In case you may have missed it, Marvel is in the midst of its 50th anniversary celebration of S.H.I.E.L.D; to commemorate the occasion, they did a wildly oversized issue of S.H.I.E.L.D., featuring a prelude to Frank Barbiere and Brent Schoonover’s upcoming Howling Commandos of S.H.I.E.L.D., and now they’re releasing single-issue, character focused stories. Last week’s was focused on Mockingbird, written by Chelsea Cain and illustrated by Joëlle Jones, and this week’s is about everyone’s favorite seismic Inhuman, Quake, written by We Can Never Go Home’s Matthew Rosenberg & Patrick Kindlon, and illustrated by Daniel Warren Johnson. Okay, enough intro. This issue takes place just at the beginning of Marvel’s Heroic Age push, right after Norman Osborn and H.A.M.M.E.R. got put down, Cap was back, everything was bright and shiny. The issue is a pretty classic “first day on the job” story, with Daisy Johnson, codename Quake, getting promoted to First Team on a S.H.I.E.L.D. mission--basically, she gets to run with the Avengers for this one. We’re introduced to each member of the team through her eyes, and we get to follow her through a difficult field decision.
These issues are strange animals, because they have to be both an introduction to the character if you’re unfamiliar with them, and they have to be a perfect distillation of who that character really is. Rosenberg and Kindlon do a great job getting inside Daisy’s head--even if she is a Level 10 S.H.I.E.L.D. agent, she’s still barely into her twenties, and she’s as uncertain about getting promoted as any twentysomething is about anything. She looks for the ways that the mission can go wrong, and she makes a call to make the mission go right, at least as far as her conscience will allow.
Another strong point of the issue is how quickly the team is able to paint a picture of the Avengers. Daisy sees them through an archetypal lens, so each interaction, aside from Tony and Cap, is a little rushed, a little bit surface-level. Luckily, Johnson’s art does a lot of heavy lifting to get the atmosphere across (especially the panel of Red Hulk when Daisy passes him in the hall--rarely do the Hulks get to look so monstrous and threatening anymore). I’m not sure I’m crazy about Jason Keith’s colors in the issue (there’s nothing wrong with them by any means, they just don’t quite mesh with Johnson’s artwork), but the art is strong, with Johnson handling action scenes and dialogue scenes with equal weight. The conversation between Daisy and Iron Man stays visually interesting, and Rosenberg and Kindlon know when to get out of the way of a double-page splash.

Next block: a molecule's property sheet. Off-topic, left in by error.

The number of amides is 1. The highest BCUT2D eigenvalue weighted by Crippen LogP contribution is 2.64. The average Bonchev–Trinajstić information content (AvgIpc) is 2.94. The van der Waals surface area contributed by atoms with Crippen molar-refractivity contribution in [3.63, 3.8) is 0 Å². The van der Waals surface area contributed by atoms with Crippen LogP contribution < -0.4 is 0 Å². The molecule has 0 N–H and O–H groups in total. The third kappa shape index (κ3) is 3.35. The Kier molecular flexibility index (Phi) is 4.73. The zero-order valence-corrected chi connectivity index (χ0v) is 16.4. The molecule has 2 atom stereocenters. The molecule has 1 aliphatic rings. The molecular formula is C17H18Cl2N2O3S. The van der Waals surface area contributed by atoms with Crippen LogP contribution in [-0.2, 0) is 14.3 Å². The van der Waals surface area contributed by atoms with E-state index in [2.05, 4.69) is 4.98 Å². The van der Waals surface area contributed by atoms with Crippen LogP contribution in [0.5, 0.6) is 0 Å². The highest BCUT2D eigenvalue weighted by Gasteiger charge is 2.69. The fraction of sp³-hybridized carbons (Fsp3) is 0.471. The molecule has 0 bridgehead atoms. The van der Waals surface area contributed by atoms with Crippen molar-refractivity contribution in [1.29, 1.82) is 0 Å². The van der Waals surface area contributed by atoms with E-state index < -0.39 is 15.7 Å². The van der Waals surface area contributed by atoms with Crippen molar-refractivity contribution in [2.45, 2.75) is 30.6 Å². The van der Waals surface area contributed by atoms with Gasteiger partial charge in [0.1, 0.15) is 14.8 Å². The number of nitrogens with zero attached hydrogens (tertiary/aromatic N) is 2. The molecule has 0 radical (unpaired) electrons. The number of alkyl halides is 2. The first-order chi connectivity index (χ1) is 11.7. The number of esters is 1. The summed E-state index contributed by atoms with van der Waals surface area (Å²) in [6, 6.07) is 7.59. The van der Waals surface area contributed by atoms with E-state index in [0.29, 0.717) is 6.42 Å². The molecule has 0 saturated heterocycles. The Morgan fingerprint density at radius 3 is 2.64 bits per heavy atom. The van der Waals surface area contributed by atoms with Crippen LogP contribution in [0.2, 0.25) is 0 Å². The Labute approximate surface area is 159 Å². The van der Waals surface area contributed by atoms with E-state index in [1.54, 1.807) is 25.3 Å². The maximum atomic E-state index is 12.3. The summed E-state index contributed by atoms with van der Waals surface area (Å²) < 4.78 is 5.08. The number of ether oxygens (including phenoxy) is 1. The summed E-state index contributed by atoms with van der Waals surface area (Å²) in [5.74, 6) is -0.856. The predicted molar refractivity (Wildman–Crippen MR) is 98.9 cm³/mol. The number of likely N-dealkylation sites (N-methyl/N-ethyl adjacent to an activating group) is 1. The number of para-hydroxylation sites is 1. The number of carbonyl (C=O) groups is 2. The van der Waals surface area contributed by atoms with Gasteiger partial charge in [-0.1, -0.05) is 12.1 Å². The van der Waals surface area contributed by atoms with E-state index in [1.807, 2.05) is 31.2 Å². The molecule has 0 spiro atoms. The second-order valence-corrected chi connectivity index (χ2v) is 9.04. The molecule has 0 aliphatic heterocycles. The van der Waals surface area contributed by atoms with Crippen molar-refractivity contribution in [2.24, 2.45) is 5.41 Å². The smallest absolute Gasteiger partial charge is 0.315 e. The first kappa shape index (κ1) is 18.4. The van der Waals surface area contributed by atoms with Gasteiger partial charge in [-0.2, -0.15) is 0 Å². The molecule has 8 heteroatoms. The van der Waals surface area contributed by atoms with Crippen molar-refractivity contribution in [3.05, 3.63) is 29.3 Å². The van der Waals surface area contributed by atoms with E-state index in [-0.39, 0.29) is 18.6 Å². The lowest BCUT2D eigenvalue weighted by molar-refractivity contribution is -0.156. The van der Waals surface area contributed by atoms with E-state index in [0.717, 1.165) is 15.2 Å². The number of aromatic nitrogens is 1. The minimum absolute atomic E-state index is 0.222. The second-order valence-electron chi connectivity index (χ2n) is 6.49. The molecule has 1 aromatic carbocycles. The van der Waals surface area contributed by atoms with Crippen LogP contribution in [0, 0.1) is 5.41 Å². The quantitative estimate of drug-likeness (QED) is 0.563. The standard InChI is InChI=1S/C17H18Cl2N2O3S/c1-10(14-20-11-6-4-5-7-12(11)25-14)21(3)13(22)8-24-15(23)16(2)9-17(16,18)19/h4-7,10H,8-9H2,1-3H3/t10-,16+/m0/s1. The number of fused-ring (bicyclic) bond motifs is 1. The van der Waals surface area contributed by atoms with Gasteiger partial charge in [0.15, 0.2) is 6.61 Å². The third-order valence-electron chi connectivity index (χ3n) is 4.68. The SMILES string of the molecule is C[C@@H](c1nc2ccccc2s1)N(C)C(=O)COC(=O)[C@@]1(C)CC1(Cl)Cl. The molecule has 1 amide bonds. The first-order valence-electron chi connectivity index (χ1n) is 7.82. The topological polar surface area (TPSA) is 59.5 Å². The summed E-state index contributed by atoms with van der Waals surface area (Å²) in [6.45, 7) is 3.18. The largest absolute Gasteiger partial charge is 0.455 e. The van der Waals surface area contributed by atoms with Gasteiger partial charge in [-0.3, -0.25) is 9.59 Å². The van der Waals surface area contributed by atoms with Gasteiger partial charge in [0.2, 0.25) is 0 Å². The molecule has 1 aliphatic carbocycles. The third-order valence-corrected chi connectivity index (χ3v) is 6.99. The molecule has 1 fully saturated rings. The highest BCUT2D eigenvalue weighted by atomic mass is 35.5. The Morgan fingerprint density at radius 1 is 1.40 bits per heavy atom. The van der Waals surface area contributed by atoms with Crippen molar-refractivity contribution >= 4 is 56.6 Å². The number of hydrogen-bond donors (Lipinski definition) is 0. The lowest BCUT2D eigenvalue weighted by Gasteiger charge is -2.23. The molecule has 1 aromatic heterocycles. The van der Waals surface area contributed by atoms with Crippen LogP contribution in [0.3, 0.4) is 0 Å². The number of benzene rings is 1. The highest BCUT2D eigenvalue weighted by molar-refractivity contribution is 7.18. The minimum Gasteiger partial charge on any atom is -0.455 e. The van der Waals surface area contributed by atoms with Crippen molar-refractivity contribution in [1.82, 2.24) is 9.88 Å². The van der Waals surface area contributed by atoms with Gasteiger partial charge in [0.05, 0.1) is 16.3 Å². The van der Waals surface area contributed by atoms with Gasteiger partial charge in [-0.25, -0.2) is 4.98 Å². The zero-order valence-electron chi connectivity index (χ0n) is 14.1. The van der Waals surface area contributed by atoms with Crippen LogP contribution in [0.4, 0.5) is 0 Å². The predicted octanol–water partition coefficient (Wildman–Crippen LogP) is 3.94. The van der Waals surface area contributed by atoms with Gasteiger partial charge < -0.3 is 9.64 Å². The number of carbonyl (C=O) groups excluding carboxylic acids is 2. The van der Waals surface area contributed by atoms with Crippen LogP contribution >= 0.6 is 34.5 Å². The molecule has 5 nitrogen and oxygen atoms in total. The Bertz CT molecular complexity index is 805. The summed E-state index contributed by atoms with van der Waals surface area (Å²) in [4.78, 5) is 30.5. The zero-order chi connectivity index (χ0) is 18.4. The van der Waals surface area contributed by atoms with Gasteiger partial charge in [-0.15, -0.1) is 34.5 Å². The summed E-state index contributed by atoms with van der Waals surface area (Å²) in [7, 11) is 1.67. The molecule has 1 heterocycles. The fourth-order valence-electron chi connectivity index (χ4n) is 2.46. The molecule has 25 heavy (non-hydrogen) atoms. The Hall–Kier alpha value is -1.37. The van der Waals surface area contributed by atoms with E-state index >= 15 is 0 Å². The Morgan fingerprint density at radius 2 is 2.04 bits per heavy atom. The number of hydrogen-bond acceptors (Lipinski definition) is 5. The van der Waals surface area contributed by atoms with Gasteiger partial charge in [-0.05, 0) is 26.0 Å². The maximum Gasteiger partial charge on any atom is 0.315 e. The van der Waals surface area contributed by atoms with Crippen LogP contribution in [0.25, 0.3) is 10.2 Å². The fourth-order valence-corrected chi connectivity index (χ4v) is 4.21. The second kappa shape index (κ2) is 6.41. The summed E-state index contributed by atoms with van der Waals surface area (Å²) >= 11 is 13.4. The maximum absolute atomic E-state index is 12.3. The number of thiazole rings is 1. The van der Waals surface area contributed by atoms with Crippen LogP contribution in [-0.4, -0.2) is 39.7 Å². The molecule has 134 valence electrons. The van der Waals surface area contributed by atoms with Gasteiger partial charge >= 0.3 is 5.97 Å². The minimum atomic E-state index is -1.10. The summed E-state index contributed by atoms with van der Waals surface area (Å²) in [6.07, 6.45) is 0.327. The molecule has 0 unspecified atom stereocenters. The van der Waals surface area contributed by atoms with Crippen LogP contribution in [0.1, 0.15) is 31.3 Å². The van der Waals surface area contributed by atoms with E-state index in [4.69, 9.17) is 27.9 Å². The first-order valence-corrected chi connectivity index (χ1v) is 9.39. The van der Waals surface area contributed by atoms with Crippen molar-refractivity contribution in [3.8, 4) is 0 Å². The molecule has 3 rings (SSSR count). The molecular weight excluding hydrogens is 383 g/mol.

I’ve never been a huge Quake guy. I enjoyed Secret War and Secret Warriors as much as the next guy, I’m sure, but as a teenager, I always wanted to see older characters I could aspire towards, not other teenagers with the same problems as me. Looking back with my wizened features at 25, Daisy is much more interesting to me as a moral force in a book full of older characters hardened into their ways after 50 years worth of stories compressed into a timeline of something like 15 years. She’s still a fresh face, and that’s a valuable thing to have for the characters and for the readers. Is she my favorite character? No--but I enjoyed the time we spent together for 20 pages.
This is definitely one to pick up this week--bonus points if you snag the Christian Ward variant, which is phenomenal as always. It’s a superhero book with an emotional core, which seems to be Rosenberg and Kindlon’s strong suit, and it looks gorgeous. I’m excited to see what Johnson, Rosenberg and Kindlon are up to next.
Quake: S.H.I.E.L.D. 50th Anniversary #1 Writers: Matthew Rosenberg & Patrick Kindlon Artist: Daniel Warren Johnson Colorist: Jason Keith Letterer: VC’s Cory Petit Publisher: Marvel Comics Price: $3.99 Release Date: 9/9/15 Format: One-Shot; Print/Digital